The promise of a prolonged spell of frost and snow means skating on natural ice is once again on the agenda, and the regional safety boards have drawn up a number of rules for skating during the coronavirus pandemic.
‘Yes, you can skate,’ safety board chief Hubert Bruls told NPO radio. ‘You can compare it with going out for a walk in the countryside or doing some form of sport. It’s all allowed.’
Many Dutch towns and villages, particularly in the north, have a local ice club where skaters gather to skate on a frozen field or on a car park which has been sprayed with water.
According to the safety board guidelines, these outdoor rinks may open and the under 17s can skate in groups. People aged 18 and over may skate alone or with one other person, provided they keep 1.50 metres distance.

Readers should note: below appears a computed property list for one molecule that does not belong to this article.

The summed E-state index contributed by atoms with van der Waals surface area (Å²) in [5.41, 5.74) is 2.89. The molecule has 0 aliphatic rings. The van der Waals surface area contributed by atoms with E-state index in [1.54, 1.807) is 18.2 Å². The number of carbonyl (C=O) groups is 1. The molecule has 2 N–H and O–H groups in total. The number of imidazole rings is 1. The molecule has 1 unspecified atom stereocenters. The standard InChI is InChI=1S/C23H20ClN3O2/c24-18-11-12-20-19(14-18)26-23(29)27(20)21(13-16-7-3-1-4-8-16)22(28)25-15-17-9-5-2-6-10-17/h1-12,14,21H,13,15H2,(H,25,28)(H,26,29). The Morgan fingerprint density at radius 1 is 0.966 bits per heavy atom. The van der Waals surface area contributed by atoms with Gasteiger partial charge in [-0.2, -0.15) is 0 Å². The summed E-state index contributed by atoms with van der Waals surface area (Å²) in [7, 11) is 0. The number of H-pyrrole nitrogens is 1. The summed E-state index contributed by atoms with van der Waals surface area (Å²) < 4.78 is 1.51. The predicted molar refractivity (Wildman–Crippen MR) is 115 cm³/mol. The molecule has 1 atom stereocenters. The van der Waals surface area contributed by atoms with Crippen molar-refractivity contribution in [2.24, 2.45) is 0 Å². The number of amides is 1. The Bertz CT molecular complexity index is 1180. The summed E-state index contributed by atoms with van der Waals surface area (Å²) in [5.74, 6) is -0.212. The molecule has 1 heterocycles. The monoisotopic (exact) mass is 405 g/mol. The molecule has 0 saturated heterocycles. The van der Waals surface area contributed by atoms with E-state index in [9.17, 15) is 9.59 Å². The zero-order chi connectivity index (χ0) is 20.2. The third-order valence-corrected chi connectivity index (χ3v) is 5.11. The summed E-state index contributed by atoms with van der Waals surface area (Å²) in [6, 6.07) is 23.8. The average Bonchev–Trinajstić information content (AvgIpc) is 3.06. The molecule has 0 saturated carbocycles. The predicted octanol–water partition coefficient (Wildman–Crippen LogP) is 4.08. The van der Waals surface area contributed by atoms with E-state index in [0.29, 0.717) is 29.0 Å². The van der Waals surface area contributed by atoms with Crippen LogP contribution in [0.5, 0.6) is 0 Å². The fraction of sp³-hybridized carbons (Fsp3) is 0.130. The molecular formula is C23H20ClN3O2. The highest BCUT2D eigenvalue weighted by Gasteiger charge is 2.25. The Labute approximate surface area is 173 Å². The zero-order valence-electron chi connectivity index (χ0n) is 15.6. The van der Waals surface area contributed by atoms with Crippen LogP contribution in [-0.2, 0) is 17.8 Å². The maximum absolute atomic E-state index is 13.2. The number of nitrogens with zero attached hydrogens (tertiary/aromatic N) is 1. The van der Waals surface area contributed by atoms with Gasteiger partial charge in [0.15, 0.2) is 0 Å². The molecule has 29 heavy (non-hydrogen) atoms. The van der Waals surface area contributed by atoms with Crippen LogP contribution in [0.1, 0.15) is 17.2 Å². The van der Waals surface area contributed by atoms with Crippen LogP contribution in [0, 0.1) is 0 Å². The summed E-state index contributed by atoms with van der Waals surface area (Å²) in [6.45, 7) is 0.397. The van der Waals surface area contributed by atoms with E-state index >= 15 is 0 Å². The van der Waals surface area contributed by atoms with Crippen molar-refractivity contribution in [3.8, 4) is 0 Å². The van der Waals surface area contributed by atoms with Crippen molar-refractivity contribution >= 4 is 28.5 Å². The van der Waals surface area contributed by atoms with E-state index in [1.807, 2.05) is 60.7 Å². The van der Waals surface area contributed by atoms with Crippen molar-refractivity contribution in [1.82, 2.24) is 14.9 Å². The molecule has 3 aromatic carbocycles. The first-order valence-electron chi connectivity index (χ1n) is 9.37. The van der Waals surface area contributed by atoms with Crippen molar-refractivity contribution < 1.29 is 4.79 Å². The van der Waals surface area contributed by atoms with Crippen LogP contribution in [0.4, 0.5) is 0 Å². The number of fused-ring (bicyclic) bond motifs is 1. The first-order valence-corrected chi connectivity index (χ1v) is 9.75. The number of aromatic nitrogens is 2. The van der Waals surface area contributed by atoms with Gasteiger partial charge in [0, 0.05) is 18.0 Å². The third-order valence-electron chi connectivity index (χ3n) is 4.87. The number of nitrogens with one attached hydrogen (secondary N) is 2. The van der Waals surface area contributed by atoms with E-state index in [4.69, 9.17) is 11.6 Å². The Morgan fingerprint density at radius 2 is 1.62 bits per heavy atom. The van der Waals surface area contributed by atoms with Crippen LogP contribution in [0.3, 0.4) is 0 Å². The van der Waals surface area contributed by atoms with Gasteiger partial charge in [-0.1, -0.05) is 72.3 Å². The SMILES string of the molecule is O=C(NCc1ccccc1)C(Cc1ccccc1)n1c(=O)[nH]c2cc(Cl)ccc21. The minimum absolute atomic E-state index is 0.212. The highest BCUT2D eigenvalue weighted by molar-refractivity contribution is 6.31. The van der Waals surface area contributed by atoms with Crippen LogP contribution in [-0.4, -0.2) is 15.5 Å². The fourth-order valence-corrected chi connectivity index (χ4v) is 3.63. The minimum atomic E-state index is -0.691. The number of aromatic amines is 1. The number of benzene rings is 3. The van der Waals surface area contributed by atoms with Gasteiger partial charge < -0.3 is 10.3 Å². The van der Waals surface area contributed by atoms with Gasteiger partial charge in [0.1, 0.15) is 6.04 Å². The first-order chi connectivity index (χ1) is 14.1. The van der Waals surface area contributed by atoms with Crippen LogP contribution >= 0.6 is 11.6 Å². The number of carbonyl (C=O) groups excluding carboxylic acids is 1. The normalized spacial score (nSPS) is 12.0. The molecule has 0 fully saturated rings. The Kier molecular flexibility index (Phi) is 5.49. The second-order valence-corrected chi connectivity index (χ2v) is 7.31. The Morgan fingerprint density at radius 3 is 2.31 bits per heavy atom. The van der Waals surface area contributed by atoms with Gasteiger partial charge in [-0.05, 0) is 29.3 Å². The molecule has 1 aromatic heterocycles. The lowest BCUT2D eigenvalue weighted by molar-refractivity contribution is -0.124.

However, competitions and races are not on the table, and changing rooms must remain shut. Kiosks where skaters can pick up a drink and something to eat – known as koek en zopie – can open for business.
Skating clubs are also being urged to appoint a ‘coronavirus coordinator’ who will have the power to close down the rink if it gets too busy.
The Netherlands is set to be hit by snow and freezing conditions this weekend. According to some forecasts, at least 20 centimetres of snow will fall in places from Saturday and the frost will last until next Thursday at least.
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